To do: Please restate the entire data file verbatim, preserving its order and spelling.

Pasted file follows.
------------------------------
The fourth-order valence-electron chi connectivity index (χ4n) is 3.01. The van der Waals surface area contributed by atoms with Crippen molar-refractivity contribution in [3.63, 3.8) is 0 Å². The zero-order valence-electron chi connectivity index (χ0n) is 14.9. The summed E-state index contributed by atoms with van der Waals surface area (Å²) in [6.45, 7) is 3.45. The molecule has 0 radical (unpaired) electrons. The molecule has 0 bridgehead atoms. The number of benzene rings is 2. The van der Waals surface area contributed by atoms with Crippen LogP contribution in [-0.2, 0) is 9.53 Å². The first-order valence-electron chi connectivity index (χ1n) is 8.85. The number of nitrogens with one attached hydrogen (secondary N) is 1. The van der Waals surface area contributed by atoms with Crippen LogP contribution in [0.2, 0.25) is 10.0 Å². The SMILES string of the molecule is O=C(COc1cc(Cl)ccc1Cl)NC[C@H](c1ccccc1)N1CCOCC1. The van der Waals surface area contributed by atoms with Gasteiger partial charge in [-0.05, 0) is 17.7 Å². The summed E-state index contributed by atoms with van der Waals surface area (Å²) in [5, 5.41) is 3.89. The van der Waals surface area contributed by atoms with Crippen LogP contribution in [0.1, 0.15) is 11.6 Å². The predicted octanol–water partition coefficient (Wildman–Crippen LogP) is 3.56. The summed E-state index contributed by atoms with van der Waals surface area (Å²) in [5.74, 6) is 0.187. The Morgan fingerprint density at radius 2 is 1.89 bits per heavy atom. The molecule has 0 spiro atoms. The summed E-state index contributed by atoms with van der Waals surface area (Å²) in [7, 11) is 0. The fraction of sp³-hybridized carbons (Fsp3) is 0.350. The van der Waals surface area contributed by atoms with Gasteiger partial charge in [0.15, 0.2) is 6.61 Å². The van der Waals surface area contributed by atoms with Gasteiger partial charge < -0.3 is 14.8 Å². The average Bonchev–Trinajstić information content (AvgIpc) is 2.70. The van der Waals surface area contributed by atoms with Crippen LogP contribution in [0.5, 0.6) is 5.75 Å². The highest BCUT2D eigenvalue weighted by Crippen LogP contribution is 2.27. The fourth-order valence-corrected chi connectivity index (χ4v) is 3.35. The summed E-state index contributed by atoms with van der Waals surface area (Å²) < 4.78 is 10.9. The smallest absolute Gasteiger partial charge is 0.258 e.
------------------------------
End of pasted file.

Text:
The fourth-order valence-electron chi connectivity index (χ4n) is 3.01. The van der Waals surface area contributed by atoms with Crippen molar-refractivity contribution in [3.63, 3.8) is 0 Å². The zero-order valence-electron chi connectivity index (χ0n) is 14.9. The summed E-state index contributed by atoms with van der Waals surface area (Å²) in [6.45, 7) is 3.45. The molecule has 0 radical (unpaired) electrons. The molecule has 0 bridgehead atoms. The number of benzene rings is 2. The van der Waals surface area contributed by atoms with Crippen LogP contribution in [-0.2, 0) is 9.53 Å². The first-order valence-electron chi connectivity index (χ1n) is 8.85. The number of nitrogens with one attached hydrogen (secondary N) is 1. The van der Waals surface area contributed by atoms with Crippen LogP contribution in [0.2, 0.25) is 10.0 Å². The SMILES string of the molecule is O=C(COc1cc(Cl)ccc1Cl)NC[C@H](c1ccccc1)N1CCOCC1. The van der Waals surface area contributed by atoms with Gasteiger partial charge in [-0.05, 0) is 17.7 Å². The summed E-state index contributed by atoms with van der Waals surface area (Å²) in [5, 5.41) is 3.89. The van der Waals surface area contributed by atoms with Crippen LogP contribution in [0.1, 0.15) is 11.6 Å². The predicted octanol–water partition coefficient (Wildman–Crippen LogP) is 3.56. The summed E-state index contributed by atoms with van der Waals surface area (Å²) in [5.74, 6) is 0.187. The Morgan fingerprint density at radius 2 is 1.89 bits per heavy atom. The molecule has 0 spiro atoms. The summed E-state index contributed by atoms with van der Waals surface area (Å²) in [7, 11) is 0. The fraction of sp³-hybridized carbons (Fsp3) is 0.350. The van der Waals surface area contributed by atoms with Gasteiger partial charge in [0.15, 0.2) is 6.61 Å². The van der Waals surface area contributed by atoms with Gasteiger partial charge < -0.3 is 14.8 Å². The average Bonchev–Trinajstić information content (AvgIpc) is 2.70. The van der Waals surface area contributed by atoms with Crippen LogP contribution in [0.5, 0.6) is 5.75 Å². The highest BCUT2D eigenvalue weighted by Crippen LogP contribution is 2.27. The fourth-order valence-corrected chi connectivity index (χ4v) is 3.35. The summed E-state index contributed by atoms with van der Waals surface area (Å²) < 4.78 is 10.9. The smallest absolute Gasteiger partial charge is 0.258 e.